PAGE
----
Twins starter Brian Duensing (3-10) retired 12 consecutive batters Thursday and took a 2-1 lead into the sixth inning, when Seattle's first thee hitters reached. Kyle Seager hit a sacrifice fly, tying the score, and Gardenhire replaced Duensing with Casey Fien.

Left fielder Josh Willingham's error came next, a dropped fly ball. After Fien walked pinch hitter John Jaso, Trayvon Robinson delivered a two-out, two-run single. Duensing was charged with four runs (three earned) in 5 1/3 innings as the Twins lost 5-4.

Duensing is 2-8 with a 6.92 ERA in 12 starts this year, and it's unclear if his future with the team will be as a starter or reliever.

"I don't want to take anything away from him right now and start talking about other stuff," manager Ron Gardenhire said. "He gave us a great chance to win. We'll move forward from there and see where we're at."

Vasquez to pitch Sunday?

With Scott Diamond serving his six-game suspension, the Twins haven't named their starting pitcher for Sunday's series finale in Kansas City. Gardenhire said it would be someone who's currently not with the team, and all signs point to Esmerling Vasquez, who is 9-6 with a 2.78 ERA for Class AAA Rochester.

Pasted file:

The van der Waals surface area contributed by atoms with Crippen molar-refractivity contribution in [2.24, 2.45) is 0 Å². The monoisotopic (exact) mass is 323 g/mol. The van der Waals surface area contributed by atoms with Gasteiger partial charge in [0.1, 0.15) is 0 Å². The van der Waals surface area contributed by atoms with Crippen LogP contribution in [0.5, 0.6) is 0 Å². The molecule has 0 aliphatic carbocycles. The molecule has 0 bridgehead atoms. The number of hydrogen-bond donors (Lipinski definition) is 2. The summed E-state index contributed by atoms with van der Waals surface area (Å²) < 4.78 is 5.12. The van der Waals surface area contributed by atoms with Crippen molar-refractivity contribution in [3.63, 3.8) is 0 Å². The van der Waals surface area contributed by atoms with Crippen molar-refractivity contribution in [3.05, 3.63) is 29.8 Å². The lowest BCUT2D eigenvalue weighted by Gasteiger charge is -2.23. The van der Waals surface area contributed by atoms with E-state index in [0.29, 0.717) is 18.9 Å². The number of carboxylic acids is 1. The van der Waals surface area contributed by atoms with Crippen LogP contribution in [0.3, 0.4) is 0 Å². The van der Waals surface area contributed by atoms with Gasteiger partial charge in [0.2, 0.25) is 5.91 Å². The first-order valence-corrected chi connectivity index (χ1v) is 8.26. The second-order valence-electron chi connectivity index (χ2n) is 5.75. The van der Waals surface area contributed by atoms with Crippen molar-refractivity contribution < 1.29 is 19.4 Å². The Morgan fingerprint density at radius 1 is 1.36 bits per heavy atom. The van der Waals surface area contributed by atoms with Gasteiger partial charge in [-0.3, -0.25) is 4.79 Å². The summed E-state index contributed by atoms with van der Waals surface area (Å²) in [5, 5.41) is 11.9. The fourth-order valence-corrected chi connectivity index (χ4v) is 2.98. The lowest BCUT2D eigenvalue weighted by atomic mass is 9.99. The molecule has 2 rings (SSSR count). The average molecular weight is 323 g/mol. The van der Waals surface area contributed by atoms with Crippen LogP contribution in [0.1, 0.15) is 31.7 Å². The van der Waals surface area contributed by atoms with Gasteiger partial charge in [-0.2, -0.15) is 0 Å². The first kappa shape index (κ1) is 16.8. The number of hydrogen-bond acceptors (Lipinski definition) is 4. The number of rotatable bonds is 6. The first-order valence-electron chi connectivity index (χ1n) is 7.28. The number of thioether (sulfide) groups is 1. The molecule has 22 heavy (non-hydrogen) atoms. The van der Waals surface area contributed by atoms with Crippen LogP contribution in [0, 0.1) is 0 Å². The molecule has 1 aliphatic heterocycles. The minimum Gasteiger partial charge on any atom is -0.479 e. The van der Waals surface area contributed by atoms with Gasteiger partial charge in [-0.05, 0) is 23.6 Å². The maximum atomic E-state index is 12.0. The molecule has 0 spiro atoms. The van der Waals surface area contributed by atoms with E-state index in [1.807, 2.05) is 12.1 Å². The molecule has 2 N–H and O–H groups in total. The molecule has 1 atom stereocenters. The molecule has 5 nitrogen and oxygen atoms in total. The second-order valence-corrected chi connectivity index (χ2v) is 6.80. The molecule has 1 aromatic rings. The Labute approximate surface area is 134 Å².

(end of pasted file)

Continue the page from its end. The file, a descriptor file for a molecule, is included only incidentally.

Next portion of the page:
The Twins also plan to give P.J. Walters some starts in September, but he made one last rehab start for Rochester on Thursday.

Deduno studies the King

Samuel Deduno gave up only two hits in seven scoreless innings Wednesday, and most impressive was the fact he didn't walk a batter after coming in averaging 6.5 walks per nine innings.

Pitching coach Rick Anderson had been trying to get Deduno to separate his hands earlier in his delivery, and Monday the light bulb came on while fellow righthander Felix Hernandez was tossing his 1-0 shutout against the Twins.

Anderson told Deduno to watch the way Hernandez twists at the top of his delivery, which helps him separate his hands properly. Deduno studied Hernandez's delivery on video, comparing it to his own.

On Wednesday, Deduno added the slight twist and discovered newfound command.

"That helped me," Deduno said. "It was the first game I threw really good strikes."

Another change Deduno has made since he started working with Anderson is to step sideways at the beginning of his windup, instead of straight back -- another method to keep him from rushing his arm.

Deduno remains a project, loaded with potential, but Anderson likes how quickly he picks up on things.

"You tell him one thing, and the next time he'll be doing it, trying and keeping at it," Anderson said. "He works so hard, and he analyzes what he's doing. He's got a chance."